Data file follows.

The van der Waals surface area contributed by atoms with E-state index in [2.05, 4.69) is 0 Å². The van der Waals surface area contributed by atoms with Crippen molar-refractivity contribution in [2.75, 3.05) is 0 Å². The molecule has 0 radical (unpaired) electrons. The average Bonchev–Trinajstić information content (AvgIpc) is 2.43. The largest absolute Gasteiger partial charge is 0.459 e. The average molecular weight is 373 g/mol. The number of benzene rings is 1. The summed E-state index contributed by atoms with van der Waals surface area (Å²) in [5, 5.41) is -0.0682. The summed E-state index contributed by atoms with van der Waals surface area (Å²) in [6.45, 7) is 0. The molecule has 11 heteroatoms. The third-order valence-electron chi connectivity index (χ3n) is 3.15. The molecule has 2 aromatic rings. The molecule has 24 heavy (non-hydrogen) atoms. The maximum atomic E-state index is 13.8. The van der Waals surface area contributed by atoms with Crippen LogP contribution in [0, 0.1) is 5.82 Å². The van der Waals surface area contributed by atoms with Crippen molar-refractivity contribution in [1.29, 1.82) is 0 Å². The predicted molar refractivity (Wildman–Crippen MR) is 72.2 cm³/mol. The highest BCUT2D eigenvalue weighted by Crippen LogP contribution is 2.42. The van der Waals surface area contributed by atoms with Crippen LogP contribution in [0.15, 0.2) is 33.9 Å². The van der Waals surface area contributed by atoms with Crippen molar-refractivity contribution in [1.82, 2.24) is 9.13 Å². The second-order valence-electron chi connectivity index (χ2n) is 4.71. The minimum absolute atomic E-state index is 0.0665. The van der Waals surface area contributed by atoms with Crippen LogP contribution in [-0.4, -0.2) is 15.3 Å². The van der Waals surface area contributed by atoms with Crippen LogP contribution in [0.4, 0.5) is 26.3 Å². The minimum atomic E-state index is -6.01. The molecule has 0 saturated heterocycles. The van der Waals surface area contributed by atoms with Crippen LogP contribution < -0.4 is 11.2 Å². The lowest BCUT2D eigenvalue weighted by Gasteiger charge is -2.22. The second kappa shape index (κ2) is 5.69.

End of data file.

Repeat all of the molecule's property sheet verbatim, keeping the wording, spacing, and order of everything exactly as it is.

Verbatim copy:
The van der Waals surface area contributed by atoms with E-state index in [2.05, 4.69) is 0 Å². The van der Waals surface area contributed by atoms with Crippen molar-refractivity contribution in [2.75, 3.05) is 0 Å². The molecule has 0 radical (unpaired) electrons. The average Bonchev–Trinajstić information content (AvgIpc) is 2.43. The largest absolute Gasteiger partial charge is 0.459 e. The average molecular weight is 373 g/mol. The number of benzene rings is 1. The summed E-state index contributed by atoms with van der Waals surface area (Å²) in [5, 5.41) is -0.0682. The summed E-state index contributed by atoms with van der Waals surface area (Å²) in [6.45, 7) is 0. The molecule has 11 heteroatoms. The third-order valence-electron chi connectivity index (χ3n) is 3.15. The molecule has 2 aromatic rings. The molecule has 24 heavy (non-hydrogen) atoms. The maximum atomic E-state index is 13.8. The van der Waals surface area contributed by atoms with Crippen LogP contribution in [0, 0.1) is 5.82 Å². The van der Waals surface area contributed by atoms with Crippen molar-refractivity contribution in [1.29, 1.82) is 0 Å². The predicted molar refractivity (Wildman–Crippen MR) is 72.2 cm³/mol. The highest BCUT2D eigenvalue weighted by Crippen LogP contribution is 2.42. The van der Waals surface area contributed by atoms with Crippen LogP contribution in [0.15, 0.2) is 33.9 Å². The van der Waals surface area contributed by atoms with Crippen molar-refractivity contribution in [1.82, 2.24) is 9.13 Å². The second-order valence-electron chi connectivity index (χ2n) is 4.71. The minimum absolute atomic E-state index is 0.0665. The van der Waals surface area contributed by atoms with Crippen LogP contribution in [-0.4, -0.2) is 15.3 Å². The van der Waals surface area contributed by atoms with Crippen LogP contribution in [0.4, 0.5) is 26.3 Å². The minimum atomic E-state index is -6.01. The molecule has 0 saturated heterocycles. The van der Waals surface area contributed by atoms with Crippen LogP contribution < -0.4 is 11.2 Å². The lowest BCUT2D eigenvalue weighted by Gasteiger charge is -2.22. The second kappa shape index (κ2) is 5.69.